News

September 10, 2017

Joseph Calleja opens The Metropolitan Opera season as Pollione in new production of ‘Norma’

Joseph Calleja sings the role of Pollione in The Metropolitan Opera’s new staging of Norma, which opens their 2017/2018 season. The archetypal example of the Bel Canto style, Mr. Calleja takes on the challenge of singing this demanding tenor role. While the opera opens the season in the fall, it also returns in December. Most roles are double cast, however, Mr. Calleja sings all performances – including both the fall and winter dates.

Bellini’s masterpiece is staged by Sir David McVicar, a production which co-star Sondra Radvanovsky, who stars in the title role, discusses here. Ms. Radvanovsky sings Norma in September, and is replaced by first Marina Rebeka and then by Angela Meade. The mezzo-soprano role of Adalgisa is sung by Joyce DiDonato in the fall, and then by Jamie Barton in the December run. There will also be a change of conductors for both runs; Carlo Rizzi opens the show, and is then replaced by Joseph Colaneri.

Mr. Calleja sang the role of Pollione this past season in a new production at the Royal Opera House. In their review of the show, The Guardian commented, “Calleja, handsome-sounding, is naturally more at home in this music, his voice ringing easily through his arias, his characterisation growing in depth as the performance progresses.” Tickets are now on sale.

Joseph's Blog

May 16th, 2016

Quo Vadis Eurovision and other stories

Malta did not win the Eurovision but lo and behold the sun still rose and the island (the center of the known universe) still spun…

My two cents is that Ira Losco gave a really good performance and that the whole presentation was excellent. She shouldn’t have performed cause she is pregnant? Come off it – I have performed repeatedly with pregnant opera singers well into their 7th and 8th month of pregnancy and trust me when I say that rehearsing and performing for a full opera production is much more physically demanding than a couple of days at the Eurovision. Of course there are those who know much better than the undersigned and who went on to say that the presentation was a tad “camp”…oh the irony when one considers that the Eurovision is the campest of them all.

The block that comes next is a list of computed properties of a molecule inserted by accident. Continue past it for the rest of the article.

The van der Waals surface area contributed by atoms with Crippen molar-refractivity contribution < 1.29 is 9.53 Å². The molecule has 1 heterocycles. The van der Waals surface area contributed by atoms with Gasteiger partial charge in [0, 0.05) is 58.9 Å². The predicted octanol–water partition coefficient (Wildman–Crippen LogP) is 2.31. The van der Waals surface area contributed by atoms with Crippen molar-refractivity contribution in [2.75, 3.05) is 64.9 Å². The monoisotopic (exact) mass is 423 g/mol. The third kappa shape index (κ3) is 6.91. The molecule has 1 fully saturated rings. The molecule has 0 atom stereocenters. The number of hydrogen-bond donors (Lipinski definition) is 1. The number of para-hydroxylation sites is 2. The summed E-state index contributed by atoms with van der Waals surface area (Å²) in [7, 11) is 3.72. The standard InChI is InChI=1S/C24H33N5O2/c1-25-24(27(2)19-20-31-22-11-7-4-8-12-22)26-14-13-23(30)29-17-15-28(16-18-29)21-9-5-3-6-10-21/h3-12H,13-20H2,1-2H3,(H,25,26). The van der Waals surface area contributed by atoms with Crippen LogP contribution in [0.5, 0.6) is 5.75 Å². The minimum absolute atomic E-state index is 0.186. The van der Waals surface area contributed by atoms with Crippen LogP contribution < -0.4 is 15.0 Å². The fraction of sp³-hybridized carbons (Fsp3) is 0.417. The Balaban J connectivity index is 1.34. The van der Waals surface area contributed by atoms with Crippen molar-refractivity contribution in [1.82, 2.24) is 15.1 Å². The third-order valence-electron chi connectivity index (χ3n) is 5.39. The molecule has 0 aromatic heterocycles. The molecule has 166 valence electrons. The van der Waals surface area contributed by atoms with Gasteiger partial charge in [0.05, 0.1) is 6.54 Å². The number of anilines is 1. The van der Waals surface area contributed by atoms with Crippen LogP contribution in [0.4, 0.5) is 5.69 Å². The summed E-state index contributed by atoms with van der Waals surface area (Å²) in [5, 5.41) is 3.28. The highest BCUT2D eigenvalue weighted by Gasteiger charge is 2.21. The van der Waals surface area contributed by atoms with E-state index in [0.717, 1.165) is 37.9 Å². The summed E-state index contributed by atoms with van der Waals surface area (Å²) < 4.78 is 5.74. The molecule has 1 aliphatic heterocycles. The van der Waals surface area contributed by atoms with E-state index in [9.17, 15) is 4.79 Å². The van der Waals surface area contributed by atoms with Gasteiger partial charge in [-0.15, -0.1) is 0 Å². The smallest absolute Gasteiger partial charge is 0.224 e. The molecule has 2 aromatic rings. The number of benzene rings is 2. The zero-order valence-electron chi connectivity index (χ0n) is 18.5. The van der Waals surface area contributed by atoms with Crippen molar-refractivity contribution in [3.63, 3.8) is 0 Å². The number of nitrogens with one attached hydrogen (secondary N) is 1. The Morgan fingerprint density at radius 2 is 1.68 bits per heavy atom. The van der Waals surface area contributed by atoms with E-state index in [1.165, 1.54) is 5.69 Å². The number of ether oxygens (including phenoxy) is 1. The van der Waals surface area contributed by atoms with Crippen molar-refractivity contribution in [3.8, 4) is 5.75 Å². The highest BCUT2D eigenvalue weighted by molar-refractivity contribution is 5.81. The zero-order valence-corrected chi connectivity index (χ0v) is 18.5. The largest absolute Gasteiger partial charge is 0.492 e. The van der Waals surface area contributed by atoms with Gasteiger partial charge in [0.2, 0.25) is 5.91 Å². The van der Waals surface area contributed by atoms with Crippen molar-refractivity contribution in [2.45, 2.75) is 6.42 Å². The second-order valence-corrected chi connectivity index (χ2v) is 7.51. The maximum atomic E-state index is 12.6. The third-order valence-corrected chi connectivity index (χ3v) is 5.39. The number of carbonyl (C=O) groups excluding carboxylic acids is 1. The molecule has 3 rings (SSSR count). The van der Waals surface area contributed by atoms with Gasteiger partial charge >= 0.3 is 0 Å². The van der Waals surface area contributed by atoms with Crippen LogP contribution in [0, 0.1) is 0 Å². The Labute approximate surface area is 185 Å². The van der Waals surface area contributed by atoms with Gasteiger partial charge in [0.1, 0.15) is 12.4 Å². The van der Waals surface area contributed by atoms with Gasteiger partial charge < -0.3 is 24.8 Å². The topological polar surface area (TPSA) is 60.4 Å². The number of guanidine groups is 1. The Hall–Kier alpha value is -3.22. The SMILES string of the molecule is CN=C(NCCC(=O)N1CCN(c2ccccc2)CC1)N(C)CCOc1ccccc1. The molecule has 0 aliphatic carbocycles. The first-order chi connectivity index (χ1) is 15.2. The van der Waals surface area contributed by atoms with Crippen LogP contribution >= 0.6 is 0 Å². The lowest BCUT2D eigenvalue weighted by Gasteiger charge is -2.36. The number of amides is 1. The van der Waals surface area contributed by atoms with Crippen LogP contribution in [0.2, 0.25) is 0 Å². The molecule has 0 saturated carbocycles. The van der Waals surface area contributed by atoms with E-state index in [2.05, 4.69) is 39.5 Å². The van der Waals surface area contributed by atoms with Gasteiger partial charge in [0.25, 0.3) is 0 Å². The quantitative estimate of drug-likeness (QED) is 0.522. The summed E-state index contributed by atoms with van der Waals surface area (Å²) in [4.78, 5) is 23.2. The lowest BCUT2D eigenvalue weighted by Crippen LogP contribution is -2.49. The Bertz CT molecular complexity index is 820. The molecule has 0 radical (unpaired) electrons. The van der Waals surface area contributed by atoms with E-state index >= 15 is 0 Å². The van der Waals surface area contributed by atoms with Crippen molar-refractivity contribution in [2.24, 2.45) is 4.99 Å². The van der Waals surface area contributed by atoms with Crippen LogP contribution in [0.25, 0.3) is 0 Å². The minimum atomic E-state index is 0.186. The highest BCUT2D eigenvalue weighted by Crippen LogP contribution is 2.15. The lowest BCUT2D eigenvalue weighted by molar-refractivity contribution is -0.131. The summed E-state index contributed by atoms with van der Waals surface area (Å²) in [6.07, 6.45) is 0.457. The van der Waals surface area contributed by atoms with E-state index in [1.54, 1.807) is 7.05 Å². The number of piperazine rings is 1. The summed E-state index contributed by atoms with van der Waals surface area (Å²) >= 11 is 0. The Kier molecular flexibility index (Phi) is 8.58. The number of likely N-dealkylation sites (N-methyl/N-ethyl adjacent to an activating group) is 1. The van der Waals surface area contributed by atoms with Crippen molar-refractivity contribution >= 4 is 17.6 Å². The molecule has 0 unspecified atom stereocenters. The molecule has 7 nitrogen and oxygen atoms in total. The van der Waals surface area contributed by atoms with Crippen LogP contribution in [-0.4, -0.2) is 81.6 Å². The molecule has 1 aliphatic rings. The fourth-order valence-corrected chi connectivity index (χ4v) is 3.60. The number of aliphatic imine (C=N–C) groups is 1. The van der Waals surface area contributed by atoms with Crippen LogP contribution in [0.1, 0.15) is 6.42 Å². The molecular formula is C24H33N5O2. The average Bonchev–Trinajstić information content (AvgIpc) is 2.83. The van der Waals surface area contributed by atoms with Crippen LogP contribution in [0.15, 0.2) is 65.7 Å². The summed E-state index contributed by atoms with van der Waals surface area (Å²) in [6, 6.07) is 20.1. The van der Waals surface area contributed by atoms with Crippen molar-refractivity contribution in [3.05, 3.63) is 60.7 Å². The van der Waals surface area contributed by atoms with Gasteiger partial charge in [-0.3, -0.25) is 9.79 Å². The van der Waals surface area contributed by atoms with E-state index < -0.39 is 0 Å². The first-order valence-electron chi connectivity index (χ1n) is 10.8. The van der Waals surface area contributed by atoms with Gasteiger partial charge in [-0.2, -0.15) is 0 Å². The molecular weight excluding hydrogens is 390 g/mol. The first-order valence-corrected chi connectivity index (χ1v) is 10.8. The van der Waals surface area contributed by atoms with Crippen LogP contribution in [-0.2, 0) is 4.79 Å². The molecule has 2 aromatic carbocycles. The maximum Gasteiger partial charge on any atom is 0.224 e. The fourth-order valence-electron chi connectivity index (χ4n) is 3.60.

Meanwhile, this wouldn’t be Malta and the Eurovision wouldn’t be the Eurovision unless its politicized to the exhaustible hilt. The inevitable “mud slinging competition,” which we will see a lot of in the coming 22 months, ensued and even yours truly (inexplicably) ended up in the midst of the fray, in yet another “supernova” in a tea cup. The Eurovision suddenly became an interchangeable bullet to be used ad nauseam by both sides much like bitter parents who use their innocent children during disputes.  I have always found sycophants interesting, even amusing but they will not be getting the much desired Streisand effect from me, thank you very much. It is part of human nature after all to conjure conspiracies and we are not going to let the simple truth get in the way of some exciting and convenient fiction.

Speaking of “conjuring” is it me or is a company advertising real estate using a chap “connected” with the tragic and unnecessary death of an underage girl? It must be a clone or a”doppleganger”, otherwise this would be the epitome of bad taste and a 100 shades of wrong. Don’t get me wrong I am all for “second chances” and all of that but shouldn’t there be due process first? After all Lisa Marie didn’t get a second chance did she?